• Any partner may, upon or in anticipation of the dissolution of a partnership or from a partnership, agree that he or she will not carry on a similar business within a specified geographic area where the partnership business has been transacted, so long as any other member of the partnership, or any person deriving title to the business or its goodwill from any such other member of the partnership, carries on a like business therein. See California Business & Professions Code Section 16602.
  • A member may, upon or in anticipation of a dissolution of, or the termination of his or her interest in, a limited liability company (including a series of a limited liability company formed under the laws of a jurisdiction recognizing such a series), agree that he or she or it will not carry on a similar business within a specified geographic area where the limited liability company business has been transacted, so long as any other member of the limited liability company, or any person deriving title to the business or its goodwill from any such other member of the limited liability company, carries on a like business therein. See California Business & Professions Code Section 16602.5.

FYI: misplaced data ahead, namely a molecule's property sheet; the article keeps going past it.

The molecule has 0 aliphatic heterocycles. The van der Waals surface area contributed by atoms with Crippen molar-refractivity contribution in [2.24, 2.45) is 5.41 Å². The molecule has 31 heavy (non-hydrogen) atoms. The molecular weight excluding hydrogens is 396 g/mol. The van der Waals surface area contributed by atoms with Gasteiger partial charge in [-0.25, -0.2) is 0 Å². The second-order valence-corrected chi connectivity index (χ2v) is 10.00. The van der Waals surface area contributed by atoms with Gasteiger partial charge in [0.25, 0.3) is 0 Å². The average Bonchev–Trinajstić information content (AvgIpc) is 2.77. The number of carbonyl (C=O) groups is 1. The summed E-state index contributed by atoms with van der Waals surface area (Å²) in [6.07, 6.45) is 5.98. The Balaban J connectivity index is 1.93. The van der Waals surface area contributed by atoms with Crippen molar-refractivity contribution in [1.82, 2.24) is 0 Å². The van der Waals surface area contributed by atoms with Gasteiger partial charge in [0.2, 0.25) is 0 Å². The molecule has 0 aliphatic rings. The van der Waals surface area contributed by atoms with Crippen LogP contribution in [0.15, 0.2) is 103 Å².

Conclusion

Understanding the complex landscape of non-compete agreements in California is crucial for both employers and employees. The intricacies of Sections 16600, 16600.1, and 16600.5 of the California Business and Professions Code require extensive legal knowledge. Compliance is essential to avoid legal pitfalls.

Carbon Law Group, with its expertise in California employment law, stands as a reliable partner for businesses and individuals alike. Our legal professionals ensure that your non-compete agreements align with the law’s requirements. Whether you’re an employer seeking guidance or an employee navigating the implications of an agreement, we’re here to provide solutions.

Don’t risk the consequences of non-compliance. Trust Carbon Law Group to safeguard your interests and ensure legal clarity in matters of employment agreements. Contact us today for expert assistance in understanding, implementing, and navigating the intricate landscape of California’s non-compete regulations.